Date(s) - 03/15/18
11:00 am - 12:30 pm
Thursday, March 15, 2018 11am-12:30pm
In classical theology, there is an old and difficult question of whether God has a real relation to the created order. The worry is this: if God is really related to the creation (as, say, a mother is really related to her children) then this seems to jeopardize his doctrine of divine aseity. But God is metaphysically and psychologically independent of the created order (i.e., exists a se). So he cannot have a real relation to the creation. However, this poses serious conceptual problems for the Christian theologian. In particular, it generates a worry about how God can have a true relationship to his creatures if he doesn’t have a real relation to them. In this lecture, Crisp will turn to Jonathan Edwards’s idealist account of creation to see whether what he says about God’s act of creation provides resources for addressing this issue.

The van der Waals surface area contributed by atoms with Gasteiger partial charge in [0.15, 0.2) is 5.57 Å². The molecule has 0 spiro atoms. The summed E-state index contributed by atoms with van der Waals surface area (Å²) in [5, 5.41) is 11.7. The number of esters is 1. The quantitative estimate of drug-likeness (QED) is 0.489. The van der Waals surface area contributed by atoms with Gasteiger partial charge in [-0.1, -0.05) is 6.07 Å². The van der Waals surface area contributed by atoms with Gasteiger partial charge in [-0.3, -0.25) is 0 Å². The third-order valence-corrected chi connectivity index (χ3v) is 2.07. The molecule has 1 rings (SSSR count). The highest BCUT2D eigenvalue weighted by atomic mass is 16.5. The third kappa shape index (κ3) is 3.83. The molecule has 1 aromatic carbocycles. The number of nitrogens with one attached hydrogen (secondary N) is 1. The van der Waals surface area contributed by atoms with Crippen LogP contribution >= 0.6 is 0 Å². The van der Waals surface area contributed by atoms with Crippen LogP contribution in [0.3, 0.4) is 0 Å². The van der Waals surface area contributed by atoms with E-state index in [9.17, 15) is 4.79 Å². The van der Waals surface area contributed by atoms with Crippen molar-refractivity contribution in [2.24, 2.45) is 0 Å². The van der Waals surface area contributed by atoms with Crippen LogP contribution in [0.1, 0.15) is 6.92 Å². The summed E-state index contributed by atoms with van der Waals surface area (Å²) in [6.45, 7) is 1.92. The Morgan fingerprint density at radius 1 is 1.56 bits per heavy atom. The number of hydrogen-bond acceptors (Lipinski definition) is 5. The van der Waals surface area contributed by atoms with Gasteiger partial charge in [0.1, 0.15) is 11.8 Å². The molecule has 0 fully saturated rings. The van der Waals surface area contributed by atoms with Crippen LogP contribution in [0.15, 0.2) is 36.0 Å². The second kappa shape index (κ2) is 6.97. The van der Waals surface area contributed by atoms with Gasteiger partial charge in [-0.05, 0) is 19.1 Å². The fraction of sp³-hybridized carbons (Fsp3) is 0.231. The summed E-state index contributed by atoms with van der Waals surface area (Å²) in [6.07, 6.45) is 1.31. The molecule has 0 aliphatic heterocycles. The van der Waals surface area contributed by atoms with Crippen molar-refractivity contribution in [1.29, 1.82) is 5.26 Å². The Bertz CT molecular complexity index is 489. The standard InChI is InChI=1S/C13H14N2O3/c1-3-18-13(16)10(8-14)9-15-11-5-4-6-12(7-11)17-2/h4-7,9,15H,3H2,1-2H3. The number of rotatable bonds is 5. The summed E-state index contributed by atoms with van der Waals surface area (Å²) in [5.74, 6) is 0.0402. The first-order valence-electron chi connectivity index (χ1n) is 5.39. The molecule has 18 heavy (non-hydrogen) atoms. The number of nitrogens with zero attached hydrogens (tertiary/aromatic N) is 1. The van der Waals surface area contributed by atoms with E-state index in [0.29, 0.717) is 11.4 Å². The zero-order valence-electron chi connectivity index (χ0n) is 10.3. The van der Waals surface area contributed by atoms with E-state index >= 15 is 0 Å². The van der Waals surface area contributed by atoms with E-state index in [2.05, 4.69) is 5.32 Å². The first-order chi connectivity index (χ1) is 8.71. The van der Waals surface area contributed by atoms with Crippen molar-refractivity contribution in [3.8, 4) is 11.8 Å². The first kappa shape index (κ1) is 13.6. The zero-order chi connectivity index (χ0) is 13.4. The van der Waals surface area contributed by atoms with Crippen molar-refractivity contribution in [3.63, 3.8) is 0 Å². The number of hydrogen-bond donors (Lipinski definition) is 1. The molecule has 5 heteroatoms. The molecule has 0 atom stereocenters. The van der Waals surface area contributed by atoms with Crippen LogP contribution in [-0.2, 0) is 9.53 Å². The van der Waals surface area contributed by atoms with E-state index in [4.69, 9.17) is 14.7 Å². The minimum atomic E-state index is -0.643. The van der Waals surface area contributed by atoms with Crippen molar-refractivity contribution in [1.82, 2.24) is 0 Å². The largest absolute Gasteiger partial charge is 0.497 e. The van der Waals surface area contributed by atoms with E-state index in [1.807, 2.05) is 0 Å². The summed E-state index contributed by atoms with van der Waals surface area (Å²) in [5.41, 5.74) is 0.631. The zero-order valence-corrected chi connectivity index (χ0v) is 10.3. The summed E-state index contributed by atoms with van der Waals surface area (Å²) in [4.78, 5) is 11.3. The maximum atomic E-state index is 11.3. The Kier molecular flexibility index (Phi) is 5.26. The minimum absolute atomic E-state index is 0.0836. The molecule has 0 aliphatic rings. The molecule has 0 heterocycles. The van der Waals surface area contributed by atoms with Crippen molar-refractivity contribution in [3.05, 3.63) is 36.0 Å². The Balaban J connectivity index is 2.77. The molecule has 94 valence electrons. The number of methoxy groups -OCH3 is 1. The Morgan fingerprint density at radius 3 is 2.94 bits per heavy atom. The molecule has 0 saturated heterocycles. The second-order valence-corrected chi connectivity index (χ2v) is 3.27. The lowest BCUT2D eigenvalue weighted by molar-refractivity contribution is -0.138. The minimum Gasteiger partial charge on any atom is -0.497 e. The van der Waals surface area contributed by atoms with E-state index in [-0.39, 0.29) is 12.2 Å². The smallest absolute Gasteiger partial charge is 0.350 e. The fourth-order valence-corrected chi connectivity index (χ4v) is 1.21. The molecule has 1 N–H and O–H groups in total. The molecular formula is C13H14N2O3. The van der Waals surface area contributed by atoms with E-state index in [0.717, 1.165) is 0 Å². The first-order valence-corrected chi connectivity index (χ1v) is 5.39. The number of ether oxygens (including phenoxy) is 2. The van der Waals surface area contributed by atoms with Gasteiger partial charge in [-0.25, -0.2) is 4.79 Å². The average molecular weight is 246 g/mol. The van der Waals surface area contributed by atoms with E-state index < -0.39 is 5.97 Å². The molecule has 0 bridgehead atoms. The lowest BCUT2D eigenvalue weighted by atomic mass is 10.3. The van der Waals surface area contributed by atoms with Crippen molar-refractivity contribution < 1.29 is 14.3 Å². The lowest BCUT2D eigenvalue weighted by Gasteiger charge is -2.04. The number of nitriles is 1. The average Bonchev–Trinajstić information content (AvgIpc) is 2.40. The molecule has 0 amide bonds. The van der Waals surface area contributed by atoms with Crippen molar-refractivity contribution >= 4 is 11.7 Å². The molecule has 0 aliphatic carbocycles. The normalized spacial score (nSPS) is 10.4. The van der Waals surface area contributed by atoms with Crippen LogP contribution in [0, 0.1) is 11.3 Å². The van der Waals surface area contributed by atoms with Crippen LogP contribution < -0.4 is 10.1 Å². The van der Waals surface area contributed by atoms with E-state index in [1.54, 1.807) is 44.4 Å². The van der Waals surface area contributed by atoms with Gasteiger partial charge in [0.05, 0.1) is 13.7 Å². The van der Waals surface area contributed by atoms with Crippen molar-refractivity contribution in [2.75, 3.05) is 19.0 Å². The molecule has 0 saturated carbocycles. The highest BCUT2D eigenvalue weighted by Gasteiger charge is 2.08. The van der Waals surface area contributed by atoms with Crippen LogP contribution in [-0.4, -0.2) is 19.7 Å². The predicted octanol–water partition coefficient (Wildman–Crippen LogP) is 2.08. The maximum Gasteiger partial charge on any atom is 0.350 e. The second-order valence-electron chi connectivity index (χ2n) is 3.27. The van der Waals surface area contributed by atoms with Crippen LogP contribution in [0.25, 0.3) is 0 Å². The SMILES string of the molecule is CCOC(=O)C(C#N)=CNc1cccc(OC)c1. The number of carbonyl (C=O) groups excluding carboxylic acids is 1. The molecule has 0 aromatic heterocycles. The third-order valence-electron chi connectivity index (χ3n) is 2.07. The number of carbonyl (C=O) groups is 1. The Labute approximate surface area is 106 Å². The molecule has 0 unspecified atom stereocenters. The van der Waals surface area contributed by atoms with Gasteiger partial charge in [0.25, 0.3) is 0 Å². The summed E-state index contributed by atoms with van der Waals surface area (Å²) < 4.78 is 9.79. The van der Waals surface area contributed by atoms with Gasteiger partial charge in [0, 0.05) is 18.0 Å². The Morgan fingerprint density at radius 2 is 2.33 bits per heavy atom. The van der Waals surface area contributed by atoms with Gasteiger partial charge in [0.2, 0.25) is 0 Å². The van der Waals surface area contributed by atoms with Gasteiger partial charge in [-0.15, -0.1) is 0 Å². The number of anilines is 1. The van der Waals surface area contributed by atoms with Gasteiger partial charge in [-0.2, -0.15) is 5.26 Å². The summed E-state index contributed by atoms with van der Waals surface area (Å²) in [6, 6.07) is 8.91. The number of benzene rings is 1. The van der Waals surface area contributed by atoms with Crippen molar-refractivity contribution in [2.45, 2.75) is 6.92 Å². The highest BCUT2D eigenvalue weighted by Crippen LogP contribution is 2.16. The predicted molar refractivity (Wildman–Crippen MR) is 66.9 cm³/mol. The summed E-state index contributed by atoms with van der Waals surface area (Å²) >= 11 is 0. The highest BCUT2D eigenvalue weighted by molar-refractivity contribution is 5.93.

|Oliver Crisp (PhD, King’s College, University of London; DLitt, University of Aberdeen) is professor of systematic theology at Fuller Theological Seminary. He is the author and editor of a number of books, including Saving Calvinism: Expanding the Reformed Tradition (IVP Academic, 2016), The Word Enfleshed: Exploring the Person and Work of Christ (Baker, 2016), Jonathan Edwards among the Theologians (Eerdmans, 2015).|